- 2005 Vintages. Several high-end Bordeaux vintages like Haut-Brion (74% price gain from 2005 to 2020) and Lafite Rothschild (83% price gain from 2005 to 2020) have gained.
- French Wines Dominate Sotheby’s. Auction company Sotheby’s list of the top 10 best-selling wines and spirits in 2020 includes multiple French wines such as Domaine de la Romanée-Conti, Mouton Rothschild, Lafite Rothschild, and Haut-Brion. A single case of 12 bottles of Domaine de la Romanée-Conti sold for $483,413 in Hong Kong. Bordeaux wines also continue to command high prices like a 12-bottle case of Château Cheval Blanc 1947, which sold for $290,182.
Alas, the prospect of making a lot of money through wine has led to fraud in some cases. Check out the documentary “Sour Grapes” to see one of the recent years’ most spectacular wine frauds. For a different take on French wine, check out the 2013 movie “Red Obsession,” which documents the rise of Chinese collectors for Bordeaux wines.
7 France Has Relatively Higher Labor Costs
No answer to why are French wines expensive is complete without exploring labor costs. Along with the cost of land, transportation and other business expenses, labor has an impact on the price of the bottle.
Compared to some other wine-producing regions, France has relatively higher labor costs. A recent OECD estimate reported in World Population Review found that France has the third-highest minimum wage ($11.66 US per hour) globally (only Luxembourg and Australia are higher). In US dollar terms, France’s minimum wage is $2.25 per hour in Chile or the OECE average of $6.36 per hour.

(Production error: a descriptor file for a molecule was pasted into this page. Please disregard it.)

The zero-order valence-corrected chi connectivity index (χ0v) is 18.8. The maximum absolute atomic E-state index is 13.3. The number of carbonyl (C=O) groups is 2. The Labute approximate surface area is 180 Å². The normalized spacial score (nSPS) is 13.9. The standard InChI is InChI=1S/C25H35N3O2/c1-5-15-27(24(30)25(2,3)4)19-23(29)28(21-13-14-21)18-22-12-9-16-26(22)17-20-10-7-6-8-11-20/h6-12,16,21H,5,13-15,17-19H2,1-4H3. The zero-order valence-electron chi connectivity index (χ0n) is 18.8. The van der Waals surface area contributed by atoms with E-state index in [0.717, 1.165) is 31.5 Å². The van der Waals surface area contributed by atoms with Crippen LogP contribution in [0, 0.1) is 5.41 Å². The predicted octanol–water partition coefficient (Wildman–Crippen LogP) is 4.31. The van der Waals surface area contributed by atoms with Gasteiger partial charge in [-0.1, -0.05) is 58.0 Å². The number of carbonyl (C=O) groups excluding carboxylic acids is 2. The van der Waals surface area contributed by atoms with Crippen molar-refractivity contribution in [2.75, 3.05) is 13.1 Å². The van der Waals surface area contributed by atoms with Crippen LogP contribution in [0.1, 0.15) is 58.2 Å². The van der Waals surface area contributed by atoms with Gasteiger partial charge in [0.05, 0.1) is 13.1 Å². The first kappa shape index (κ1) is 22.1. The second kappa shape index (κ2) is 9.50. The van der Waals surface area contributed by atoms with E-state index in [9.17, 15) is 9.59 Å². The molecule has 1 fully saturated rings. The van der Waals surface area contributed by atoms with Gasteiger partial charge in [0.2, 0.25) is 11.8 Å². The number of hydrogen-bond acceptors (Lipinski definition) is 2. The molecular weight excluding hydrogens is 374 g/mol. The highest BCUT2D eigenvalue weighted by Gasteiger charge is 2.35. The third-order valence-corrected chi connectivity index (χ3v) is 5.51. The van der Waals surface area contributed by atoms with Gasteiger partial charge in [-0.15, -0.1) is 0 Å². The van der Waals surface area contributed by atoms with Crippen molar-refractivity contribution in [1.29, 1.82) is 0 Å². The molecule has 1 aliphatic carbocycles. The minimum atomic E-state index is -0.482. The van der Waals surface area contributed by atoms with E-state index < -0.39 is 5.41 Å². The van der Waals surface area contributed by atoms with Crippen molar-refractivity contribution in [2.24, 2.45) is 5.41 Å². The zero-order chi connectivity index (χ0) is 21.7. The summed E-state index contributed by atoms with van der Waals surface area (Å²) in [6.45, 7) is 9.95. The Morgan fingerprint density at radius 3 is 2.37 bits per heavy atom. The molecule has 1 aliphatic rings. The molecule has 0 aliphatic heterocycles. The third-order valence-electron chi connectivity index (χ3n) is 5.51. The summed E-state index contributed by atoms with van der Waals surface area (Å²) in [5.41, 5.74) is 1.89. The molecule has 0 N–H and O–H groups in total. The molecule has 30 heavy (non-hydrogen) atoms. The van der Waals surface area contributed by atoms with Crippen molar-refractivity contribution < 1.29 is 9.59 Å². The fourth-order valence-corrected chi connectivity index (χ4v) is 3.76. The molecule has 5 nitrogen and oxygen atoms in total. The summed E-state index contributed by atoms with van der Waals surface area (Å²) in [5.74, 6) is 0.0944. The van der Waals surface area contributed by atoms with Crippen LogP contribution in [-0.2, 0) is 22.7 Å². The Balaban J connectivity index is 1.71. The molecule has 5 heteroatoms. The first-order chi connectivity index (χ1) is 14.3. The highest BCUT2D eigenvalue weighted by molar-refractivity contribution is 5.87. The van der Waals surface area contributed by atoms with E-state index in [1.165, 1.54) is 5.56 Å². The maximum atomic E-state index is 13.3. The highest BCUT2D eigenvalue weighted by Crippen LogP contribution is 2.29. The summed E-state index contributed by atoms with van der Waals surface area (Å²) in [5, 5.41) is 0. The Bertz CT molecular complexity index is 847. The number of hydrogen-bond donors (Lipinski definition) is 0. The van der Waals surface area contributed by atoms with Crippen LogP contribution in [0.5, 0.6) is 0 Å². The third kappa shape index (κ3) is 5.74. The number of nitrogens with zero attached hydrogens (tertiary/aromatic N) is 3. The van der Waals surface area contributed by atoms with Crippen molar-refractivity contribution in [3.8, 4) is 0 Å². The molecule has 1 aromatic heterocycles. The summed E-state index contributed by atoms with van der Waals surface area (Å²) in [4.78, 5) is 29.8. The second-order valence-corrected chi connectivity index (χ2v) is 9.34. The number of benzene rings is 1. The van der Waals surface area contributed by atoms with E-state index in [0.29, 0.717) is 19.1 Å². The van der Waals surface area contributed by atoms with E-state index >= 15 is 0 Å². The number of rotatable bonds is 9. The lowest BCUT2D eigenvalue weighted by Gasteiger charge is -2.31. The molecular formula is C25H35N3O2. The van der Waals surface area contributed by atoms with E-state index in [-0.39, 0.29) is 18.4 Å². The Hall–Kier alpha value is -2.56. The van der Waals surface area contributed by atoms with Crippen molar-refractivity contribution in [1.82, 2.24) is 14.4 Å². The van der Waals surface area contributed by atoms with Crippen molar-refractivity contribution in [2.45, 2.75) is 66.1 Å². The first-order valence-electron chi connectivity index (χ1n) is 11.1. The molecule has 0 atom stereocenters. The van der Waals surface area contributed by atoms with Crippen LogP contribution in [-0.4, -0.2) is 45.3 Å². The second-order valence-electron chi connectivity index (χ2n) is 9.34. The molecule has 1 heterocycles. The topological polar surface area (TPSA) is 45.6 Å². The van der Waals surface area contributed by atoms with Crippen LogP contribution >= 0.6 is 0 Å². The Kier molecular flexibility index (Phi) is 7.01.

The minimum wage is not the only factor at play with French wines. France is also home to many of the world’s best-educated wine professionals who have invested significant time and effort to learn their profession. As a result, it is no surprise that these professionals expect to earn a significant income. That said, a large group of approximately 300,000 seasonal workers plays a role in the French wine harvest. For years, these seasonal workers have received fewer benefits than other French workers.
Unlike the United States, France does not share a border with another country with much lower labor costs. While immigration is a reality in France, it seems less significant than in Canada and the United States. For example, migrant workers play an essential role in Ontario’s wine industry.
8 French wines Are Dominant In Pop Culture
Aside from collectors and economics, people love to talk about French wines. To fully answer why are French wines expensive, let’s take a look at how these excellent wines have been celebrated in pop culture.
- Movies. For example, you can feature film-length documentaries about specific French wine regions like “A Year in Burgundy” and “A Year in Champagne.” There are also wine movies like “Bottle Shock” that involve French wines competing with American wines. It is not just wine history that has made it to film. There are plenty of wine-themed stories to make it to the big screen like “A Good Year” (starring Russell Crowe and based on the novel by Peter Mayle), “A Heavenly Vintage” (2009), and the upcoming movie “The Billionaire’s Vinegar” (based on the best selling book – I can’t wait to read and review it!)
- Books and Novels. On Amazon.com, there are more than 20,000 books about French wines. Whether you are interested in the history of wines or wine pairing, you will probably find a good book on the book. For example, I am currently reading the excellent guide “Wine for Normal People: A Guide for Real People Who Like Wine, but Not the Snobbery That Goes with It” by Elizabeth Schneider. In the past, I have read and enjoyed both of Natalie Maclean’s excellent wine books: “Red, White, and Drunk All Over: A Wine-Soaked Journey from Grape to Glass” and “Unquenchable!: A Tipsy Quest for the World’s Best Bargain Wines.” While each of these books covers many territories, it is notable that French wines are always featured.